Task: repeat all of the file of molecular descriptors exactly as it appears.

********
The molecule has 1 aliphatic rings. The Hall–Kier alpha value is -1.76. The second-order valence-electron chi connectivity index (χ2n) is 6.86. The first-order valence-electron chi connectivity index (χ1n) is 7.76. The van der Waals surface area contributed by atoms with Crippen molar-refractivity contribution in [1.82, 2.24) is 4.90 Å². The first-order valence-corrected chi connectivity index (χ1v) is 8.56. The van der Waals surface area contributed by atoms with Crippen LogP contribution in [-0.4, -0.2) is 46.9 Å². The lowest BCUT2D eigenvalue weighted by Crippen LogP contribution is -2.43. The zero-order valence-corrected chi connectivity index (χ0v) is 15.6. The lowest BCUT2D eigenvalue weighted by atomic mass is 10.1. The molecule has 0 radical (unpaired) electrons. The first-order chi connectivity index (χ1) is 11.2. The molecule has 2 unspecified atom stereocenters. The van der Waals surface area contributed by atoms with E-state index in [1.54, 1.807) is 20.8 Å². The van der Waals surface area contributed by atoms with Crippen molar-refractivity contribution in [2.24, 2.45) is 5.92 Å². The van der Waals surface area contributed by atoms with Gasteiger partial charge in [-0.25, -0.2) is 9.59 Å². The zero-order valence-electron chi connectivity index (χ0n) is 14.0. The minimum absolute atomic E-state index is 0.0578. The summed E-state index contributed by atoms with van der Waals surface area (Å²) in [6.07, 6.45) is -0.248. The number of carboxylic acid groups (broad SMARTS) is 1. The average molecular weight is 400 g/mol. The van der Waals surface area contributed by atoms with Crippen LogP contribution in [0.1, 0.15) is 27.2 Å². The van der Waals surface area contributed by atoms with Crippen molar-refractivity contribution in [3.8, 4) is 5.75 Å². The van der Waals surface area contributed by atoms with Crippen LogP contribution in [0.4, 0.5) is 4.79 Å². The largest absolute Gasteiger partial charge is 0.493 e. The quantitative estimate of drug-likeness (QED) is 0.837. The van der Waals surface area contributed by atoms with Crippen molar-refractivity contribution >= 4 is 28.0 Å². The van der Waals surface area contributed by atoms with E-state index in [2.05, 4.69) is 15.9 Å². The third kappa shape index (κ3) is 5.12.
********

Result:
The molecule has 1 aliphatic rings. The Hall–Kier alpha value is -1.76. The second-order valence-electron chi connectivity index (χ2n) is 6.86. The first-order valence-electron chi connectivity index (χ1n) is 7.76. The van der Waals surface area contributed by atoms with Crippen molar-refractivity contribution in [1.82, 2.24) is 4.90 Å². The first-order valence-corrected chi connectivity index (χ1v) is 8.56. The van der Waals surface area contributed by atoms with Crippen LogP contribution in [-0.4, -0.2) is 46.9 Å². The lowest BCUT2D eigenvalue weighted by Crippen LogP contribution is -2.43. The zero-order valence-corrected chi connectivity index (χ0v) is 15.6. The lowest BCUT2D eigenvalue weighted by atomic mass is 10.1. The molecule has 0 radical (unpaired) electrons. The first-order chi connectivity index (χ1) is 11.2. The molecule has 2 unspecified atom stereocenters. The van der Waals surface area contributed by atoms with E-state index in [1.54, 1.807) is 20.8 Å². The van der Waals surface area contributed by atoms with Crippen molar-refractivity contribution in [2.24, 2.45) is 5.92 Å². The van der Waals surface area contributed by atoms with Gasteiger partial charge in [-0.25, -0.2) is 9.59 Å². The zero-order valence-electron chi connectivity index (χ0n) is 14.0. The minimum absolute atomic E-state index is 0.0578. The summed E-state index contributed by atoms with van der Waals surface area (Å²) in [6.07, 6.45) is -0.248. The number of carboxylic acid groups (broad SMARTS) is 1. The average molecular weight is 400 g/mol. The van der Waals surface area contributed by atoms with Crippen LogP contribution in [0.1, 0.15) is 27.2 Å². The van der Waals surface area contributed by atoms with Crippen molar-refractivity contribution in [3.8, 4) is 5.75 Å². The van der Waals surface area contributed by atoms with Crippen LogP contribution in [0.4, 0.5) is 4.79 Å². The largest absolute Gasteiger partial charge is 0.493 e. The quantitative estimate of drug-likeness (QED) is 0.837. The van der Waals surface area contributed by atoms with Crippen molar-refractivity contribution >= 4 is 28.0 Å². The van der Waals surface area contributed by atoms with E-state index in [2.05, 4.69) is 15.9 Å². The third kappa shape index (κ3) is 5.12.